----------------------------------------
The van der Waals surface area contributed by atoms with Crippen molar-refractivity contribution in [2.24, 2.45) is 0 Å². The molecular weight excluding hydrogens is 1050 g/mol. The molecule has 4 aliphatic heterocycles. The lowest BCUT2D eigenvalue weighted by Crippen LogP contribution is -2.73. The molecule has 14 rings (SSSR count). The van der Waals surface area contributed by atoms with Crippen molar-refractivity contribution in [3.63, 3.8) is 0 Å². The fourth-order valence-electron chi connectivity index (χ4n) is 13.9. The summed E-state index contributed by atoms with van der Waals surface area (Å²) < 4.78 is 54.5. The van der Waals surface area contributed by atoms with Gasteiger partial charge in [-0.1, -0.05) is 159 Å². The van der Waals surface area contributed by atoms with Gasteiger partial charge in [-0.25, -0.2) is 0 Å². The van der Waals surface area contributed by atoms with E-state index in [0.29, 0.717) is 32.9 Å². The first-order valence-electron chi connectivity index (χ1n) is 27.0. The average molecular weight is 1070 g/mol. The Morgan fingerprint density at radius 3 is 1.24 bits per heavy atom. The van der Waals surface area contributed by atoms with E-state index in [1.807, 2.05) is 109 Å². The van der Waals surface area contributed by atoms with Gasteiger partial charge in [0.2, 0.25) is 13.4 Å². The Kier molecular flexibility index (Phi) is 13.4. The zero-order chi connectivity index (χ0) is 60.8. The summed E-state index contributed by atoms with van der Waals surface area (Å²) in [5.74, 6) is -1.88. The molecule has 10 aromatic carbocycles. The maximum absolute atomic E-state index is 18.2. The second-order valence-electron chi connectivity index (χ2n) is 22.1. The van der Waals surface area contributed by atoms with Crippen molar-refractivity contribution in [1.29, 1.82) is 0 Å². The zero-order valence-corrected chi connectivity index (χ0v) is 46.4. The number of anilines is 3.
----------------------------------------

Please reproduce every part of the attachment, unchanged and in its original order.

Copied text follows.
The van der Waals surface area contributed by atoms with Crippen molar-refractivity contribution in [2.24, 2.45) is 0 Å². The molecular weight excluding hydrogens is 1050 g/mol. The molecule has 4 aliphatic heterocycles. The lowest BCUT2D eigenvalue weighted by Crippen LogP contribution is -2.73. The molecule has 14 rings (SSSR count). The van der Waals surface area contributed by atoms with Crippen molar-refractivity contribution in [3.63, 3.8) is 0 Å². The fourth-order valence-electron chi connectivity index (χ4n) is 13.9. The summed E-state index contributed by atoms with van der Waals surface area (Å²) < 4.78 is 54.5. The van der Waals surface area contributed by atoms with Gasteiger partial charge in [-0.1, -0.05) is 159 Å². The van der Waals surface area contributed by atoms with Gasteiger partial charge in [-0.25, -0.2) is 0 Å². The van der Waals surface area contributed by atoms with E-state index in [0.29, 0.717) is 32.9 Å². The first-order valence-electron chi connectivity index (χ1n) is 27.0. The average molecular weight is 1070 g/mol. The Morgan fingerprint density at radius 3 is 1.24 bits per heavy atom. The van der Waals surface area contributed by atoms with E-state index in [1.807, 2.05) is 109 Å². The van der Waals surface area contributed by atoms with Gasteiger partial charge in [0.2, 0.25) is 13.4 Å². The Kier molecular flexibility index (Phi) is 13.4. The zero-order chi connectivity index (χ0) is 60.8. The summed E-state index contributed by atoms with van der Waals surface area (Å²) in [5.74, 6) is -1.88. The molecule has 10 aromatic carbocycles. The maximum absolute atomic E-state index is 18.2. The second-order valence-electron chi connectivity index (χ2n) is 22.1. The van der Waals surface area contributed by atoms with Crippen molar-refractivity contribution in [1.29, 1.82) is 0 Å². The zero-order valence-corrected chi connectivity index (χ0v) is 46.4. The number of anilines is 3.